Uncle Silas (US) tells of a young woman (Caroline) who goes to live with her allegedly reformed ne’er-do-well uncle upon her father’s death. She is both petted and misused by this uncle, who will inherit all if he can marry her off to his vile son…or kill her.

And now, the face-off:


  • Jean Simmons as Vicky (SL)
  • Jean Simmons as Caroline (US)

Simmons is young, beautiful, and sympathetic in both films. Vicky is strong-willed and determined throughout the film, entirely engaging. Caroline is a typical gothic female — young, vulnerable, and passive.

Winner: So Long at the Fair


  • Hotel proprietress Madame Hervé (Cathleen Nesbitt)
  • Uncle Silas (Derrick De Marney) and his cohort Madame de la Rougierre (Katrina Paxinau) (US)


The hotel proprietress who keeps trying to convince Vicky she is mad and that she should return to England is splendidly cold, and her partner husband (?) is a menacing buffoon. It takes nothing from them to say that the ornate Gothic appeal of perverse Uncle Silas (as well as his slimy son) and his scheming, drunk confederate Madame de la Rougierre are in another class entirely. Uncle Silas is a film about menace and evil, while So Long at the Fair is more of a thriller, without a central villain.

Winner: Uncle Silas


  • George Hathaway (Dirk Bogarde) (SL)
  • Lord Richard Ilbury (Derek Bond) (US)

Lord Ilbury is noble, kind, and willing to fight dangerous men to save sweet Caroline. George is an artist with an eye for the ladies, but he assists Vicky in every way he can. He’s a devoted helpmate, not a Lord on a white horse, and I like him the better for it. And George is played by Dirk Bogarde, barely disguising his 50s hair. Poor Derek Bond hasn’t got a chance.

Winner: So Long at the Fair


  • Poor brother Johnny had the plague. (SL)
  • Uncle Silas is undone and takes his life with poison. (US)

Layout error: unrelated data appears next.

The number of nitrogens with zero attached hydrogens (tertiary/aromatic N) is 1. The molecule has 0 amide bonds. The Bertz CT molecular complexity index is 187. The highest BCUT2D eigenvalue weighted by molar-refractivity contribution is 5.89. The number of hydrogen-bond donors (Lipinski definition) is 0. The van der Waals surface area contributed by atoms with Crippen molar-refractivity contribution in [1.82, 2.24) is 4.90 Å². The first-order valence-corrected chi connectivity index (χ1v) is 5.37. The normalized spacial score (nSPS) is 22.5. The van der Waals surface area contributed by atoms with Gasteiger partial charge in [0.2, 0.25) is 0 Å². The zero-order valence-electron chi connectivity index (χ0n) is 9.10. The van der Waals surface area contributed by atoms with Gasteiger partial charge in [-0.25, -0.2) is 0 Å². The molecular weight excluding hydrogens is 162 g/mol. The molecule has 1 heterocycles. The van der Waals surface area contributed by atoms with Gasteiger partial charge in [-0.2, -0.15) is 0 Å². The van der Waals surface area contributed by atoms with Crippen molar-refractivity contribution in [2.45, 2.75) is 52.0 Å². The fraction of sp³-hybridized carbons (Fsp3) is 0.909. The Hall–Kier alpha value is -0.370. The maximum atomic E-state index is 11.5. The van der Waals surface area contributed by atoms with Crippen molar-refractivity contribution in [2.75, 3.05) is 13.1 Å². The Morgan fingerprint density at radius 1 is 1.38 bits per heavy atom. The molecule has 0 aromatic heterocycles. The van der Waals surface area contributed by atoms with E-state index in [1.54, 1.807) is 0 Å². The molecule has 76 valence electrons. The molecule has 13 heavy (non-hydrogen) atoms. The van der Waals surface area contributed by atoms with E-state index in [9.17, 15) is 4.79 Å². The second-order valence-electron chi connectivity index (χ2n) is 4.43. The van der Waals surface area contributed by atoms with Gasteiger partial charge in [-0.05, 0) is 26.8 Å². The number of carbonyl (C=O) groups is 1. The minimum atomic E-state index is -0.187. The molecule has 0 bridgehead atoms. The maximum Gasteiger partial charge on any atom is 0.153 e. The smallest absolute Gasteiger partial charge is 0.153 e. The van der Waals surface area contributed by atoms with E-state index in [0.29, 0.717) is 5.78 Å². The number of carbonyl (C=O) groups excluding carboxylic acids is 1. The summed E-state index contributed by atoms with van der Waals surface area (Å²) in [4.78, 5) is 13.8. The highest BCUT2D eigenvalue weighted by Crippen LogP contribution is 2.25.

The reveal at the end of So Long at the Fair is frankly a serious disappointment. Was he actually a spy? Did he have secret information? Was he mistaken for someone else? Was it just to rob him of a family brooch? No. He had the plague, and if anyone found out, it would have caused panic at the Exposition. UGH. By contrast, we know Silas will be found out, but it’s delightful when the family solicitor goes to confront him and finds him dead in his favorite chair by the fire. Not brilliant, but a lot better than the plague.

Winner: Uncle Silas


  • Paris of 1889, including cafes, ornate hotel rooms, and even a performance of the can-can. (SL)
  • Victorian mansions, including Uncle Silas’s enormous crumbling estate with its secret rooms and barred windows. (US)

While I prefer a creepy haunted mansion to the Paris Exhibition as a setting, So Long at the Fair did much with the details of its little hotel. The feel of Silas’s estate was fine, but it lacked detail, I thought. The more ornate the better if we’re going Victorian.

Winner: So Long at the Fair 


  • Based on an urban myth of its era; co-directed by Terrence Fisher (of many a Peter Cushing and Christopher Lee 1960s horror film) (SL)
  • Based on a novel by Sheridan Lefanu; cinematography by Robert Krasker (of The Third Man and Odd Man Out fame) (US)

There’s a Hitchcock feel to So Long at the Fair, and I will remember it for its plucky heroine and setting long after I forget Uncle Silas, but you can’t deny the latter’s amazing pedigree.

Winner: Uncle Silas

Oh damn. I really did enjoy So Long at the Fair far more. I thought the writing stronger (until the ending) and liked determined Vicky so much more than stupid passive Caroline! But the truth will out, and the truth in this instance seems to be a tie, with 3 wins each.

FACE-OFF WINNER: There isn’t one, apparently! Just call it a draw.